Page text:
The Regional Economic Development for Northwest Alberta (REDI) formed in 2002 to promote and enhance economic growth amongst its member communities and to promote the region as a whole. REDI is geographically located in the far northwest portion of Alberta and is located within Mackenzie County and the Metis settlement of Paddle Prairie.

The region is home to a number of progressive, and established resource industries such as agriculture, forestry, and oil and gas. This vibrancy has enabled sustained economic diversification. Husky Energy, Apache Canada, Agricore, and Tolko Industries have all made major investments in the REDI region.

Like the northern lights that dance overhead, the REDI region is vibrant and alive. The region is filled with unique commercial, residential, and industrial investment opportunities. This, together with a high regard for family and lifestyle, make the region an amazing place to work and live.


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REDI Community Profiles

Located on the Mackenzie Highway, approximately 800 km from Edmonton and 724 km south of Yellowknife, High Level is a transportation and service centre for a large trading area of more than 22,000 people.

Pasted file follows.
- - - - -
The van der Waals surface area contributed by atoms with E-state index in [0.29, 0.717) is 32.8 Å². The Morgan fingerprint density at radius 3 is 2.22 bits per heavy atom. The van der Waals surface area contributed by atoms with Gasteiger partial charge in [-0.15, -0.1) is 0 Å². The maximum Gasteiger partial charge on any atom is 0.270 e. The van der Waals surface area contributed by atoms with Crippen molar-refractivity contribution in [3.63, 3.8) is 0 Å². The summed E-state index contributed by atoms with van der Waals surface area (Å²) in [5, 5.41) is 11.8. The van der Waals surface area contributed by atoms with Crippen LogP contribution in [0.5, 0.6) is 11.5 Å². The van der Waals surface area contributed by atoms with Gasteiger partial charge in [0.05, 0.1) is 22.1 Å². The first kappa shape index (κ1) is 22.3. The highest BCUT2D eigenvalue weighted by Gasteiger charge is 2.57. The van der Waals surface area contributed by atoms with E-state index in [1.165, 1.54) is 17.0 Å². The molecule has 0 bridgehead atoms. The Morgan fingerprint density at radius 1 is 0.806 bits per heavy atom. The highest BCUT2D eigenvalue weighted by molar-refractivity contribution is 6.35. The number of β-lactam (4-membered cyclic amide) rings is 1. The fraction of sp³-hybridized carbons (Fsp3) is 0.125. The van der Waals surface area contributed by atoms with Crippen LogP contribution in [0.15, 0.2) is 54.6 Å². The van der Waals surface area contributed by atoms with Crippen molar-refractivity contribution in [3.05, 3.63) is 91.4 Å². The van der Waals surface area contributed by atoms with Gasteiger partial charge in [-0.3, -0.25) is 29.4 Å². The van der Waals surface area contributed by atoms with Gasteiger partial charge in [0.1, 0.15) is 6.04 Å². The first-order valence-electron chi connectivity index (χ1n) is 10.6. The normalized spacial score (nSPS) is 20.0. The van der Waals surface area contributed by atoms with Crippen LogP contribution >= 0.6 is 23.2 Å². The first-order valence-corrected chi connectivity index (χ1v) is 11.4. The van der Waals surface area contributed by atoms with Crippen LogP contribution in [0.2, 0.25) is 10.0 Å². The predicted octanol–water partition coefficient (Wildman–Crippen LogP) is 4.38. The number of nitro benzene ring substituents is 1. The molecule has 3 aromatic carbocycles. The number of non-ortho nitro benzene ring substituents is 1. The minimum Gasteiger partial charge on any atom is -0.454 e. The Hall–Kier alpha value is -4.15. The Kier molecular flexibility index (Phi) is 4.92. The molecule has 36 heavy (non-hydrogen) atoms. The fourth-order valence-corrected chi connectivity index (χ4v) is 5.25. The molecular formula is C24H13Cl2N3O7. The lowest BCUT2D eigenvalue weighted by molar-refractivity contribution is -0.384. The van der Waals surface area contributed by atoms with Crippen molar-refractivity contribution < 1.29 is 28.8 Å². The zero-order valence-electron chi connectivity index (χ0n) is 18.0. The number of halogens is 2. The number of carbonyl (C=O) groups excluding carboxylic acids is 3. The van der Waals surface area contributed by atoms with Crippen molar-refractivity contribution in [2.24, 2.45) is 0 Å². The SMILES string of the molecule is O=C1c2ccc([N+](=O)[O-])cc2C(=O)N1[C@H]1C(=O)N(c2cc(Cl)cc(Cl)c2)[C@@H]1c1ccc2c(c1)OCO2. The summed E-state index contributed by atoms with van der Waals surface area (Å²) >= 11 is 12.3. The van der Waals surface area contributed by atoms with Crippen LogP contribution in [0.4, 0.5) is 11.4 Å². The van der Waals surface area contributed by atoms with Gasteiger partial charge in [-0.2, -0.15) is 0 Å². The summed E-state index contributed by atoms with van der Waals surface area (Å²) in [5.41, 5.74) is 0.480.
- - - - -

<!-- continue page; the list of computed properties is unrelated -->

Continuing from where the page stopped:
Located about 85 km north of High Level on the Mackenzie Highway and 63 km down a secondary road, Zama is right in the middle of the largest known oil and gas fields in Alberta.

Folks in Rainbow Lake are proud of their community, and for good reason. Home to about 1,200 residents, Rainbow Lake is located on Hwy. 58 about an hour and a half west of High Level.

A post office was established in 1945 and since then the Paddle Prairie Metis Settlement has grown to include about 1,000 people. Today, it offers a wide range of services for its residents, including a health centre and, of course, the local post office.

The Dene Tha’ community of Meander River is located about 75 km north of High Level on the Mackenzie Highway. A school, band office, store and Catholic church provide services for the 350 residents, many of whom commute to High Level for work.

Little Red River Cree is comprised of three communities: Fox Lake (where the majority of the population resides, but has no year round road access), John D’or Prairie (the administrative centre), and Garden River in Wood Buffalo National Park.

Take Highway 35 to the intersection of Highway 697; the La Crete Ferry turnoff. Follow it until you reach the mighty Peace River and an experience few land-locked Albertans would want to miss.

One of Alberta’s oldest communities, Fort Vermilion boasts a cultural mix and a diversity of language, religion and ethnic backgrounds: Beaver, Dene, and two Cree First Nations account for almost one-third of our population.